Labour is calling on the government to "reverse its reckless decision" to give the go-ahead for a ten-year trial of longer semi-trailers.

In a statement outlining the opposition's current road transport policy, shadow transport secretary Maria Eagle MP says ministers must "stop being dogmatic" and examine evidence from the Department for Transport (DfT) that the move towards 14.6m and 15.65m trailers could lead to more cyclist casualties.

She adds that Labour would use money from the proposed lorry road user charge to help hauliers improve their driver training and awareness.

Labour would use the cash to equip trucks with under-run protection to avoid cyclists falling under HGV wheels, as well as blind spot mirrors.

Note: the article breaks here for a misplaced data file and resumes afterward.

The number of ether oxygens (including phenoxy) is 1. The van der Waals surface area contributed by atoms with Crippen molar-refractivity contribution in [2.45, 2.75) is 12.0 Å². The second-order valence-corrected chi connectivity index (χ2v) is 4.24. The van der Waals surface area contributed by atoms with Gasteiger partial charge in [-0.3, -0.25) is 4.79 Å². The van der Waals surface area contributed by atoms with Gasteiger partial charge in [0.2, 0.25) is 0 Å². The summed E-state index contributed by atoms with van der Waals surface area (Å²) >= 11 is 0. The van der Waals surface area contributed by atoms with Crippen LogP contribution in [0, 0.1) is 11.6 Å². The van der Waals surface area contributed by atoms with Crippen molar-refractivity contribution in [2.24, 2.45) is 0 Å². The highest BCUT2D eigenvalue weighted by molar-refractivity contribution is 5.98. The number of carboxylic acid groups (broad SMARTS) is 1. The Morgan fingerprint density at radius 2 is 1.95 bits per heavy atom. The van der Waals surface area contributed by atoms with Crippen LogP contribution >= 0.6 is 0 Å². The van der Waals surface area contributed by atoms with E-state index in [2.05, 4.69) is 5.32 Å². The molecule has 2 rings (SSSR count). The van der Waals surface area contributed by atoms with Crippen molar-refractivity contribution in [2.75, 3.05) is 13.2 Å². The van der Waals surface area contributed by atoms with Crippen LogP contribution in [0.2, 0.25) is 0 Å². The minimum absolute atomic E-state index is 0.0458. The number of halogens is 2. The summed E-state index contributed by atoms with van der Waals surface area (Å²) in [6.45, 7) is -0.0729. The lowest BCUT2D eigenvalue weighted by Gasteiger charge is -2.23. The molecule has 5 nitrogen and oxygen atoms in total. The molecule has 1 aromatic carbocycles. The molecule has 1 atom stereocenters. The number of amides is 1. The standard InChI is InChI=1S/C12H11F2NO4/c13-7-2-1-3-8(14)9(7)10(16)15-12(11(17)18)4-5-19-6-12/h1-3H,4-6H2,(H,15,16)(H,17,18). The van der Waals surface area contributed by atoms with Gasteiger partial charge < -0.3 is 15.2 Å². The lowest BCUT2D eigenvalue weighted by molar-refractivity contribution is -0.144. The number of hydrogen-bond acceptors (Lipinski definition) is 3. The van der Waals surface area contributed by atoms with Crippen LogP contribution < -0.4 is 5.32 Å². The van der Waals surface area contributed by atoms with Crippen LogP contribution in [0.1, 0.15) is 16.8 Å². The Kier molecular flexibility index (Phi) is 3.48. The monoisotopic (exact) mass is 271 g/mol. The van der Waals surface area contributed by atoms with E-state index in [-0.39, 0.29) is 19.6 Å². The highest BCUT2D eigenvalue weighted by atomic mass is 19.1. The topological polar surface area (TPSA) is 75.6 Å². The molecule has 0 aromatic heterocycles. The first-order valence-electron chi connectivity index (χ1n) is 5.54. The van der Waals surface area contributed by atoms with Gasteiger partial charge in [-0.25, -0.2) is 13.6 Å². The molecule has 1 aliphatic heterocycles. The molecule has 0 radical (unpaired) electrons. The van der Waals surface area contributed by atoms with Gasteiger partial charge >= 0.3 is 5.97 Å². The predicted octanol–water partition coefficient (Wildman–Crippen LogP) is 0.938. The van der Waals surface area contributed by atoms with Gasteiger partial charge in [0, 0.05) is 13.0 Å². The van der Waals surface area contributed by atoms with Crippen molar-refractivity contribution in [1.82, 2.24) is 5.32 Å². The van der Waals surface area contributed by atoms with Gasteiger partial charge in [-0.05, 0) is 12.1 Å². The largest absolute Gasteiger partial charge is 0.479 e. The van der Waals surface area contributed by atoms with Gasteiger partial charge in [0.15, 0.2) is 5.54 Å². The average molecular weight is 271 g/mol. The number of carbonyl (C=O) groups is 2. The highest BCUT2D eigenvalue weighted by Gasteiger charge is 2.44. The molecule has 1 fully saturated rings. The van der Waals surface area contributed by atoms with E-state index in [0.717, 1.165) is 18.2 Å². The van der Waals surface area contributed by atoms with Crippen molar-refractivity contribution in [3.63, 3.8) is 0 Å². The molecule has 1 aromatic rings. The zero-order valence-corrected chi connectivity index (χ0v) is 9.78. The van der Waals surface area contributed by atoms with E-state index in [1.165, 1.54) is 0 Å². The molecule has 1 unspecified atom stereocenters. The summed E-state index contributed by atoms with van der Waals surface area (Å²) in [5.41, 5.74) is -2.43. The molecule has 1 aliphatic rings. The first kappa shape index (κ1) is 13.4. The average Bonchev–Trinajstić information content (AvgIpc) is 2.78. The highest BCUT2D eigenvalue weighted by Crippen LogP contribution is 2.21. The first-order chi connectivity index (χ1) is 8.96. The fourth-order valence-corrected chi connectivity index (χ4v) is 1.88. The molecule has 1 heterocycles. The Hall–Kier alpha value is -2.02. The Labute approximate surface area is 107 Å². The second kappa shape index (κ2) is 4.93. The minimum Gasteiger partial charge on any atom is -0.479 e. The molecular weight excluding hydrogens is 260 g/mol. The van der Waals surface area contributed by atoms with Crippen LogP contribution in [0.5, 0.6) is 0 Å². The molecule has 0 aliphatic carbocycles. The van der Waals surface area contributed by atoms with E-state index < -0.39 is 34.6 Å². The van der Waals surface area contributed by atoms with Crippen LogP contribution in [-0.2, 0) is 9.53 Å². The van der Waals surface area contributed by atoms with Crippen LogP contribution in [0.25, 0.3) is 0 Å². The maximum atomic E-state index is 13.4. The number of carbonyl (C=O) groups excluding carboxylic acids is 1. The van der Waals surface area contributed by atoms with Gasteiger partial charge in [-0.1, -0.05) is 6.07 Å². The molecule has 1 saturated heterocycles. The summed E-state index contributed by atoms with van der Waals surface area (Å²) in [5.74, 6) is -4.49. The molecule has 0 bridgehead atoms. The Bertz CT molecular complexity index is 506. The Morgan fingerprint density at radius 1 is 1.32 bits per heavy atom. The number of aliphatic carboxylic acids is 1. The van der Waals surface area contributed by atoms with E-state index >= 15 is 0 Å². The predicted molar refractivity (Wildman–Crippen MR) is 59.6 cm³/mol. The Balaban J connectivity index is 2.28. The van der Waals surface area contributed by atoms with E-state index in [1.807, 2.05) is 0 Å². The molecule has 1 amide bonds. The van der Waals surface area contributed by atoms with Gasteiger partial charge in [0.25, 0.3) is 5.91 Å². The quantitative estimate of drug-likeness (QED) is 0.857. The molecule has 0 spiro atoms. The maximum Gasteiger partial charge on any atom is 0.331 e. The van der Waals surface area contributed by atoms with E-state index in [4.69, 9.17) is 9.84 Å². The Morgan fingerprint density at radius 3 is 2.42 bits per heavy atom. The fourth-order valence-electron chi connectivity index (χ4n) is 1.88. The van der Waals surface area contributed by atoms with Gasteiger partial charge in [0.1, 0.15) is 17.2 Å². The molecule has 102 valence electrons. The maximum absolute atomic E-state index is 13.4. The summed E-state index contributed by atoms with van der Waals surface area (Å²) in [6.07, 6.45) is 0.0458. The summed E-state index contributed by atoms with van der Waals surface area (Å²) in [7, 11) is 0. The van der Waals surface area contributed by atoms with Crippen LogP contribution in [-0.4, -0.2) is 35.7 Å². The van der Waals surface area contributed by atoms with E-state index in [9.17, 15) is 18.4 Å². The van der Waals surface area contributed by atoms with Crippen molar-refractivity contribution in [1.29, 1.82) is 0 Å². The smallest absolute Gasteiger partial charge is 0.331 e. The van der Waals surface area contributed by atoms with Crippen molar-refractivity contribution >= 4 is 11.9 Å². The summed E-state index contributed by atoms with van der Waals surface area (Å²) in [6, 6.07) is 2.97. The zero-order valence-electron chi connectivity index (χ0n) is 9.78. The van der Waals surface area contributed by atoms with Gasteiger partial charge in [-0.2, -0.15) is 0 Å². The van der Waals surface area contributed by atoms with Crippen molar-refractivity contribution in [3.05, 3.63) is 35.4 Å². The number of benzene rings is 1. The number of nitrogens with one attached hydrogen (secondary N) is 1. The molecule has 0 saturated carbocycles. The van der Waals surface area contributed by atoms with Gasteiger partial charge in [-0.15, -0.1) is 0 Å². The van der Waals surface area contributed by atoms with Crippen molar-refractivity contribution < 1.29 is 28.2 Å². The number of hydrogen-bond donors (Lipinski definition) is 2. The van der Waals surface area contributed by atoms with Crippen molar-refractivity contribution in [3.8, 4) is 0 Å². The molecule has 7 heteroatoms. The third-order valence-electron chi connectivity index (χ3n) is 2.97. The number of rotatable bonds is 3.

Eagle accepts that many road transport companies have already proactively carried out these measures.

She says: "The decision to allow longer heavy goods vehicles should be reversed and the £23m annual income from the planned HGV road charging scheme hypothecated to work with the road haulage industry on equipping lorries with safety equipment, such as side under-run protection and blind spot mirrors."